If you are a senior who currently receives Medicare coverage, then you are in compliance with the Affordable Care Act and don’t need to replace your coverage with a new plan, explained Leacey Brown, SDSU Extension Gerontology Field Specialist.
“No matter how you get Medicare, you’ll still have the same benefits and security you have now. If you have Medicare, you’re considered covered,” Brown said.
She added that there will be a few changes made by the Affordable Care Act (ACA) that will impact Medicare beneficiaries, including;
* Prescription drug costs.
* Preventive services costs.
* Medicare fraud, waste, and abuse prevention.
Reduce prescription drug costs
“The first change the ACA has for Medicare beneficiaries is to reduce the cost of prescription drugs,” Brown said.
Brown explained that this change was motivated by the “doughnut hole.”
The “doughnut hole” refers to the Medicare Part D coverage gap. Once a beneficiary and a Medicare Part D provider spends a set amount of dollars on prescription drugs ($2,850 in 2014), the beneficiary must pay for their prescription medications out of pocket.
Once the beneficiary pays $4,550 out-of-pocket for covered drugs, including those expenses prior to entering the doughnut hole, a person enters catastrophic coverage. At this point, a person will either pay a 5 percent coinsurance or a copay of $2.55 for covered generic drugs and $6.35 for covered brand-name drugs (beneficiary pays the greater of the two).
“More than 7.3 million seniors and people with disabilities reached the doughnut hole since 2010. The goal of the ACA is to close the doughnut hole by 2020,” Brown said.
The plan developed to achieve this goal was initiated in 2010. In that year, people who entered the doughnut hole received a $250 rebate. In 2011, beneficiaries who enter the doughnut hole received a discount on brand-name drugs and savings on generic drugs. Below is a table showing the percentage of the cost of medication the beneficiary will be expected to pay between now and 2020.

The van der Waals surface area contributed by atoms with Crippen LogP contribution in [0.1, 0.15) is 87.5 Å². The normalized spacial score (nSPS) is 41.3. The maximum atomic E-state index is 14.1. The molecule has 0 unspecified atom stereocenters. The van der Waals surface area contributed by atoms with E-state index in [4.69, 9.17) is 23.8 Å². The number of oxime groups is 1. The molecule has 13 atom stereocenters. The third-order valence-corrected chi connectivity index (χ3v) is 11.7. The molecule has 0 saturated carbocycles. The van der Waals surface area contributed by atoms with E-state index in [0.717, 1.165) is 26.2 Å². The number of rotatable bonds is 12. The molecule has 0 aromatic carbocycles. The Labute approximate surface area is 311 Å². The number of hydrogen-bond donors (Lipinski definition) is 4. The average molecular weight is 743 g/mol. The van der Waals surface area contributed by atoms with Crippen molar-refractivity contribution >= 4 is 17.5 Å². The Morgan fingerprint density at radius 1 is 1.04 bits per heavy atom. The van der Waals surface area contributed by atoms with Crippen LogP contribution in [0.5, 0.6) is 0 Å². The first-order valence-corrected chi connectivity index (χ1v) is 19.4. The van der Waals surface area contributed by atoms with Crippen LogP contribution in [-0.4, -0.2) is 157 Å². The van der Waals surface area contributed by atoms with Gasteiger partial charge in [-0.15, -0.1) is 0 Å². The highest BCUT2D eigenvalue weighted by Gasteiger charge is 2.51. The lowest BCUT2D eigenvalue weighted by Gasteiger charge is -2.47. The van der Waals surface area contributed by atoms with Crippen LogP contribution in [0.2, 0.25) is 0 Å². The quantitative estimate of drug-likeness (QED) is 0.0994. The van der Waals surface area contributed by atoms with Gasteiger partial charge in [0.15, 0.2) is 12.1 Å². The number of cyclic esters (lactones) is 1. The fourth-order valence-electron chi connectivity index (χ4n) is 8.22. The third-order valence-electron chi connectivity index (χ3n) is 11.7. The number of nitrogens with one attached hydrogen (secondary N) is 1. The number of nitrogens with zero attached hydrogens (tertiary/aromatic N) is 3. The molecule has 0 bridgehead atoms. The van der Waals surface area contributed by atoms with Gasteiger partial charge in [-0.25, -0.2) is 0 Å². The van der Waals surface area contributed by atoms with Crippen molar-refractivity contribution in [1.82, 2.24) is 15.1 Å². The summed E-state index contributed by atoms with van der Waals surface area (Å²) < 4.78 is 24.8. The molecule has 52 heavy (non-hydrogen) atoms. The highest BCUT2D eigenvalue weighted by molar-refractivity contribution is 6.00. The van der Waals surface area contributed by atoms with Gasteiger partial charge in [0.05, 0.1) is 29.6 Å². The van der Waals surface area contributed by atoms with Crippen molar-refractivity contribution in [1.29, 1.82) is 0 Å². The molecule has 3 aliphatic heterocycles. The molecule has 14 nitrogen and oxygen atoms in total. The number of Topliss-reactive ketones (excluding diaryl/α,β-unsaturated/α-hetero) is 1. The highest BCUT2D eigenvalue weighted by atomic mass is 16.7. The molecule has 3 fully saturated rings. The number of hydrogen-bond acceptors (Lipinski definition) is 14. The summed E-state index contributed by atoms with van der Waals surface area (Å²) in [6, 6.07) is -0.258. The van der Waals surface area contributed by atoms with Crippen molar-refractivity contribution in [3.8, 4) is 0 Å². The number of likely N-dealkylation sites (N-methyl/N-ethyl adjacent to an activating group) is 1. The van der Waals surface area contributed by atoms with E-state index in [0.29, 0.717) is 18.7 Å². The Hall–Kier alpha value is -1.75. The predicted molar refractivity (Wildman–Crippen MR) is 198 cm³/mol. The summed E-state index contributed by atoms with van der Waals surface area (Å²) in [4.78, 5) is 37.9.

Eliminate the cost of preventative services
A second goal of the ACA is to reduce or eliminate the cost of preventive services for all people with health insurance, including Medicare beneficiaries.
“Every Medicare beneficiary is eligible for an annual wellness exam, as well as cancer screenings, immunizations, diet counseling, etc,” Brown said.
Reducing fraud, waste and abuse
A final change provided by the ACA with regards to Medicare involves reducing fraud, waste and abuse, Brown explained.
“The ACA increased sentencing guidelines for health care fraud exceeding $1 million in loses. Providers and suppliers identified as higher risk for fraud or abuse must undergo greater scrutiny,” she said.
Predictive modeling technology is also being used to combat fraud, waste, and abuse. Finally, the law provides $350 million over 10 years to enhance anti-fraud efforts. In February 2014, the annual Health Care Fraud and Abuse Control Program report was released, indicating for every dollar spent on health care-related fraud and abuse investigations over the past three years, $8.10 was recovered.
If you have additional questions regarding how ACA affects you, please visit the HealthCare.gov website.